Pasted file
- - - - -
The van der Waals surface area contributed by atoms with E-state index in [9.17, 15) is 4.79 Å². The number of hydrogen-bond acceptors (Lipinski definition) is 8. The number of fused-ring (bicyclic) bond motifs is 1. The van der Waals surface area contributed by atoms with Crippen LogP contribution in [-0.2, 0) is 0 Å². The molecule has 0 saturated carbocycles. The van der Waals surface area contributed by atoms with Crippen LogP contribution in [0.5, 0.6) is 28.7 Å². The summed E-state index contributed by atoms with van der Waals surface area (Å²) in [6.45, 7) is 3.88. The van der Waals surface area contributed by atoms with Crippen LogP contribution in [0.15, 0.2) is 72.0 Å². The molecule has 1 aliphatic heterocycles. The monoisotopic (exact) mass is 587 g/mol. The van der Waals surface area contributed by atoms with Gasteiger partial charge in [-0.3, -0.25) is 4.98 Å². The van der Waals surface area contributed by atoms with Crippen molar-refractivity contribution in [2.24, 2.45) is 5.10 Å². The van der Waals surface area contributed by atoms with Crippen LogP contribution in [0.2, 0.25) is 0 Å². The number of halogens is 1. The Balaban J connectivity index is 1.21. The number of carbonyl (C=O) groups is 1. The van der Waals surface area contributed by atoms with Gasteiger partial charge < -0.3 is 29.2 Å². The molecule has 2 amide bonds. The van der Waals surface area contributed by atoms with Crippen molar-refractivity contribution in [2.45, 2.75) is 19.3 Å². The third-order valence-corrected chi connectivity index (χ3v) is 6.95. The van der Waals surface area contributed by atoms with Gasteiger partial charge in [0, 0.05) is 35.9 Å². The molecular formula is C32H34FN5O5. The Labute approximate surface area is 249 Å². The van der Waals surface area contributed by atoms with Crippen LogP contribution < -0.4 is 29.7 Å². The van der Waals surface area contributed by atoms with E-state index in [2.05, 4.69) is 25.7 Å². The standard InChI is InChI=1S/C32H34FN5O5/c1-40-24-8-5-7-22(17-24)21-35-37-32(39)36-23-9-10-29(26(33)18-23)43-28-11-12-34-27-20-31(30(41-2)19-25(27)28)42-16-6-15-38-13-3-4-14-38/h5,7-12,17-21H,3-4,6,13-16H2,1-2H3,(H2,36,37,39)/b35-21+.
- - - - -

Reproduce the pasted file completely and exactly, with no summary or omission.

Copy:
The van der Waals surface area contributed by atoms with E-state index in [9.17, 15) is 4.79 Å². The number of hydrogen-bond acceptors (Lipinski definition) is 8. The number of fused-ring (bicyclic) bond motifs is 1. The van der Waals surface area contributed by atoms with Crippen LogP contribution in [-0.2, 0) is 0 Å². The molecule has 0 saturated carbocycles. The van der Waals surface area contributed by atoms with Crippen LogP contribution in [0.5, 0.6) is 28.7 Å². The summed E-state index contributed by atoms with van der Waals surface area (Å²) in [6.45, 7) is 3.88. The van der Waals surface area contributed by atoms with Crippen LogP contribution in [0.15, 0.2) is 72.0 Å². The molecule has 1 aliphatic heterocycles. The monoisotopic (exact) mass is 587 g/mol. The van der Waals surface area contributed by atoms with Gasteiger partial charge in [-0.3, -0.25) is 4.98 Å². The van der Waals surface area contributed by atoms with Crippen molar-refractivity contribution in [2.24, 2.45) is 5.10 Å². The van der Waals surface area contributed by atoms with Crippen LogP contribution in [0.2, 0.25) is 0 Å². The number of halogens is 1. The Balaban J connectivity index is 1.21. The number of carbonyl (C=O) groups is 1. The van der Waals surface area contributed by atoms with Gasteiger partial charge < -0.3 is 29.2 Å². The molecule has 2 amide bonds. The van der Waals surface area contributed by atoms with Crippen molar-refractivity contribution in [2.45, 2.75) is 19.3 Å². The third-order valence-corrected chi connectivity index (χ3v) is 6.95. The van der Waals surface area contributed by atoms with Gasteiger partial charge in [0, 0.05) is 35.9 Å². The molecular formula is C32H34FN5O5. The Labute approximate surface area is 249 Å². The van der Waals surface area contributed by atoms with Crippen LogP contribution < -0.4 is 29.7 Å². The van der Waals surface area contributed by atoms with E-state index in [2.05, 4.69) is 25.7 Å². The standard InChI is InChI=1S/C32H34FN5O5/c1-40-24-8-5-7-22(17-24)21-35-37-32(39)36-23-9-10-29(26(33)18-23)43-28-11-12-34-27-20-31(30(41-2)19-25(27)28)42-16-6-15-38-13-3-4-14-38/h5,7-12,17-21H,3-4,6,13-16H2,1-2H3,(H2,36,37,39)/b35-21+.